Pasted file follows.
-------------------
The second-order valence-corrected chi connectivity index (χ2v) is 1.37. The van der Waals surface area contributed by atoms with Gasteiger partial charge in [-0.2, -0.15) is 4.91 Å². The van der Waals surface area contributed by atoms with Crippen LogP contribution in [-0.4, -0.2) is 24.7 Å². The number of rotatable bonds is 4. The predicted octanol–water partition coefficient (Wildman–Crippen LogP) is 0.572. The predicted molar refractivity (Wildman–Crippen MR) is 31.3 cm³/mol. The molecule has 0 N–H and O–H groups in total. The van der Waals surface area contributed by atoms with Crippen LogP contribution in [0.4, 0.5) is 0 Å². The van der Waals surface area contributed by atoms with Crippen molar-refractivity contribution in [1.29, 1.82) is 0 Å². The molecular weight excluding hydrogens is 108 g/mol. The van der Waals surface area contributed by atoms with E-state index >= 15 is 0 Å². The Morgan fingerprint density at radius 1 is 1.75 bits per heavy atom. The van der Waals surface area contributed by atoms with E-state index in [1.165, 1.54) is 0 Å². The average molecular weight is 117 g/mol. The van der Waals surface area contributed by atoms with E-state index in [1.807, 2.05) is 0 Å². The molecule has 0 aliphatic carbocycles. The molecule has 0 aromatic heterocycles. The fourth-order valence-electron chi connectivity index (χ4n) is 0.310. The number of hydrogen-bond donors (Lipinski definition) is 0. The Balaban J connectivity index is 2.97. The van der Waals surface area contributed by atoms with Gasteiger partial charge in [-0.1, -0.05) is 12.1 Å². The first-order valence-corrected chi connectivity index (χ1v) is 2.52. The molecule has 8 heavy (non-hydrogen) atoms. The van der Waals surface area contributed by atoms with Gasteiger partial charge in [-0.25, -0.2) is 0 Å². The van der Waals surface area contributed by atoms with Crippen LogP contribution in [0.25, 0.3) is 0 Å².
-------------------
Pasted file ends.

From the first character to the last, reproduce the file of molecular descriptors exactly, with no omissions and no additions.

The second-order valence-corrected chi connectivity index (χ2v) is 1.37. The van der Waals surface area contributed by atoms with Gasteiger partial charge in [-0.2, -0.15) is 4.91 Å². The van der Waals surface area contributed by atoms with Crippen LogP contribution in [-0.4, -0.2) is 24.7 Å². The number of rotatable bonds is 4. The predicted octanol–water partition coefficient (Wildman–Crippen LogP) is 0.572. The predicted molar refractivity (Wildman–Crippen MR) is 31.3 cm³/mol. The molecule has 0 N–H and O–H groups in total. The van der Waals surface area contributed by atoms with Crippen LogP contribution in [0.4, 0.5) is 0 Å². The van der Waals surface area contributed by atoms with Crippen molar-refractivity contribution in [1.29, 1.82) is 0 Å². The molecular weight excluding hydrogens is 108 g/mol. The van der Waals surface area contributed by atoms with E-state index >= 15 is 0 Å². The Morgan fingerprint density at radius 1 is 1.75 bits per heavy atom. The van der Waals surface area contributed by atoms with E-state index in [1.165, 1.54) is 0 Å². The average molecular weight is 117 g/mol. The van der Waals surface area contributed by atoms with E-state index in [1.807, 2.05) is 0 Å². The molecule has 0 aliphatic carbocycles. The molecule has 0 aromatic heterocycles. The fourth-order valence-electron chi connectivity index (χ4n) is 0.310. The number of hydrogen-bond donors (Lipinski definition) is 0. The Balaban J connectivity index is 2.97. The van der Waals surface area contributed by atoms with Gasteiger partial charge in [-0.1, -0.05) is 12.1 Å². The first-order valence-corrected chi connectivity index (χ1v) is 2.52. The molecule has 8 heavy (non-hydrogen) atoms. The van der Waals surface area contributed by atoms with Gasteiger partial charge in [-0.25, -0.2) is 0 Å². The van der Waals surface area contributed by atoms with Crippen LogP contribution in [0.25, 0.3) is 0 Å².